What about you? Think back to the past week. Was there a moment when you stepped out of your routine and noticed that you were living and breathing meaning? An instant when you saw how it all added up? Maybe an object or person reminded you, and you grasped your own metaphor of meaning.

Whatever it was, please share it here. I’d be so delighted to hear about it.

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WHY NOT START NOW?

35 thoughts on “Eight Black Shoes

  1. Sadly, my life is ruled by a strict routine and there is little I can do to change it because of my unique physical circumstances. But in a recent interview I was asked what motivated me to become an Inspirational Speaker. Without giving it much thought I rambled on an answer which included the phrase “I don’t want to simply be an oxygen thief”. Somebody, commented on my phrase which made me stop and think about what it really means. I was just reminded again that each of us in our own unique way can make a difference. If shoes remind you not to be simply an oxygen thief then that’s fantastic!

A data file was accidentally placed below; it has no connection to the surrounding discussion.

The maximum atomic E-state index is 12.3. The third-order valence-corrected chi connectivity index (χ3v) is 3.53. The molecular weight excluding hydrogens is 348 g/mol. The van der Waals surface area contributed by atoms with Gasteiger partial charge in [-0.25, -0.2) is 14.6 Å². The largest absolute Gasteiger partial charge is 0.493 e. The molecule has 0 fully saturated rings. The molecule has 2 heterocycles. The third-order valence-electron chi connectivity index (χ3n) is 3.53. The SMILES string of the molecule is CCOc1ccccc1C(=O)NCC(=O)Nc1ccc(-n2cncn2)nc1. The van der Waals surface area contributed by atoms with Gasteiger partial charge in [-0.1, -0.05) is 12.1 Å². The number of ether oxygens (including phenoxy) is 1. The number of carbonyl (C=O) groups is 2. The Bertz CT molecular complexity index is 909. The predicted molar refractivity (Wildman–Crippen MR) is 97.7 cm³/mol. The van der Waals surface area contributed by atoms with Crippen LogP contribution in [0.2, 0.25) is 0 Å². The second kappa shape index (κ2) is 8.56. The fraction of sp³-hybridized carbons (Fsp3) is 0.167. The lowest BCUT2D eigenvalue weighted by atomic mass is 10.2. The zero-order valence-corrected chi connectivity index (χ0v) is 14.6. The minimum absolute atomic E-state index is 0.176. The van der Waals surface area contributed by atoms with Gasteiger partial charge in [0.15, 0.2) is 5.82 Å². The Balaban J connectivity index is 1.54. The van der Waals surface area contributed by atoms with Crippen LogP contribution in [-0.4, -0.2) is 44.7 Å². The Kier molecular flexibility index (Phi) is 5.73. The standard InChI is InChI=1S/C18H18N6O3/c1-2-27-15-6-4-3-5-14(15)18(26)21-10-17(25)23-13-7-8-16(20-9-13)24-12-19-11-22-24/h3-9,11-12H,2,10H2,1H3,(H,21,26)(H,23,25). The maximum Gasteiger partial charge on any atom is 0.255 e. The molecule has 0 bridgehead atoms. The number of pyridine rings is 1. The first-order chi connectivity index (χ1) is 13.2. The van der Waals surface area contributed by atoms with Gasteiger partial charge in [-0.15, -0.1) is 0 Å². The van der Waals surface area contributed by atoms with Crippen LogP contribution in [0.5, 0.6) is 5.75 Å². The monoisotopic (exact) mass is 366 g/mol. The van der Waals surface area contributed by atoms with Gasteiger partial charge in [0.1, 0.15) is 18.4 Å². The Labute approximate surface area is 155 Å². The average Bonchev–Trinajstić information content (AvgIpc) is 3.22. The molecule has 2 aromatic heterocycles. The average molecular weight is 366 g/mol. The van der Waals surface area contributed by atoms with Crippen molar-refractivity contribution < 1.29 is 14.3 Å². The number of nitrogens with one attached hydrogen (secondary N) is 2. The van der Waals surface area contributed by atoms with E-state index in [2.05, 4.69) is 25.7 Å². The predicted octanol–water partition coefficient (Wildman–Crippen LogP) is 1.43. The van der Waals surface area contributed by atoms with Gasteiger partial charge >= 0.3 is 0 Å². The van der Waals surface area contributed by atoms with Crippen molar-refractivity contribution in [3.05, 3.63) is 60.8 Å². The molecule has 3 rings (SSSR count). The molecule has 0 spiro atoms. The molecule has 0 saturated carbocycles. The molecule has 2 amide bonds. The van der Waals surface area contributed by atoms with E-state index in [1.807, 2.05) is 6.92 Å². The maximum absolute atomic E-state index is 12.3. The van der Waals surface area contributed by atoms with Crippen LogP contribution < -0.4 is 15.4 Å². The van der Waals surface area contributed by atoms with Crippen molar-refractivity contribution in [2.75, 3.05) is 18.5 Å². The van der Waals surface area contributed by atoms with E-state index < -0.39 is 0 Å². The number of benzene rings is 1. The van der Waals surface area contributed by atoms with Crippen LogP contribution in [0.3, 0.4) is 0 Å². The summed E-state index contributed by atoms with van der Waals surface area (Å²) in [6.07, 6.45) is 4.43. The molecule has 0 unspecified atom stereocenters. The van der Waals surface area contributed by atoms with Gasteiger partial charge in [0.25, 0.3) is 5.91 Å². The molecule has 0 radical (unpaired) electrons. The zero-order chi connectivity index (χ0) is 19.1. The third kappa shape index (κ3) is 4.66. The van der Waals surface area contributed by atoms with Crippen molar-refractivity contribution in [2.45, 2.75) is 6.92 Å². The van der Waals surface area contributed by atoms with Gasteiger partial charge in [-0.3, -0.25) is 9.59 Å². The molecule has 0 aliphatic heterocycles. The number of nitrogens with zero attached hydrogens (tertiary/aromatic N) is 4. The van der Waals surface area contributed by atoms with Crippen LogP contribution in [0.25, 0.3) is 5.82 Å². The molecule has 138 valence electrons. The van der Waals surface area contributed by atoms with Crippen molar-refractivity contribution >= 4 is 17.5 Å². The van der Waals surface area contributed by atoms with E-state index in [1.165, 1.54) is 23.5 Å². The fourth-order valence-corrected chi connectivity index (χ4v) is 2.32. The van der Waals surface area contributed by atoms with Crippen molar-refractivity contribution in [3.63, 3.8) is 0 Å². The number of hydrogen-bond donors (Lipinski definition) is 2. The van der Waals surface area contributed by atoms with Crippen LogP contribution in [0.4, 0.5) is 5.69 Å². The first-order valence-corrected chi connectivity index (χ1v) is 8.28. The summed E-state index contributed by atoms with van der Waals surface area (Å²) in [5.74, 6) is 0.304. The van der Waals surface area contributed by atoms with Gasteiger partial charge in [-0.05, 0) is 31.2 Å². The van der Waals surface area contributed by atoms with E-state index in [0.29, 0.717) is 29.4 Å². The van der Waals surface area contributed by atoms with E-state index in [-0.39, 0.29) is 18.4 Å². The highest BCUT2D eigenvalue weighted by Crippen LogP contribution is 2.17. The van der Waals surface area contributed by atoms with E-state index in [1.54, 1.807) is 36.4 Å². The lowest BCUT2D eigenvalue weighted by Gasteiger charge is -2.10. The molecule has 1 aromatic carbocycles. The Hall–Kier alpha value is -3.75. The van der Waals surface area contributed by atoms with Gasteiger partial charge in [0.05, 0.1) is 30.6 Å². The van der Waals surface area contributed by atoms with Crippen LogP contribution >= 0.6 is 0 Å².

• Wonderful, Tracy. I love that metaphor. It’s says so much about the balance between taking and giving. Thanks so much for sharing that!

  2. Alliteration is fun, I like it too. My moment of meaning this week came on a walk around our neighborhood. My 4 year old daughter got her first bicycle recently, and she loves to ride it. I walked along side my wife, watching my daughter’s little legs pump up and down as she peddled on ahead. The warm weather, the nice walk, the fantastic company, and the unbridled joy of my daughter truly combined into living, breathing meaning.

    • Fantastic story, Eric. I love all the images you share, and I can really imagine you living and breathing meaning Eric. Thanks!

  3. Beautiful post.

    I find a lot of meaning in just stopping for a few minutes now and then and really looking at nature. It sounds silly, but it just gives me a little perspective and keeps me from sweating the small stuff.

    • Hi Scarlett – Welcome! So glad you stopped by. I don’t think it’s silly at all. I am a big nature person. And some years ago I read a study that said if you simply stop and look at trees, you will be healthier. Nature is abundant with metaphors, and I also look to it to remind me to slow down. Thanks for sharing that.

  4. Oh, I adore a good metaphor! This post is just delightful, and so easy to relate to. (And I have an awesome pair of casual black Naturalizers that I wear everywhere. I need to buy the exact same shoe, because I’ve mostly worn them out.)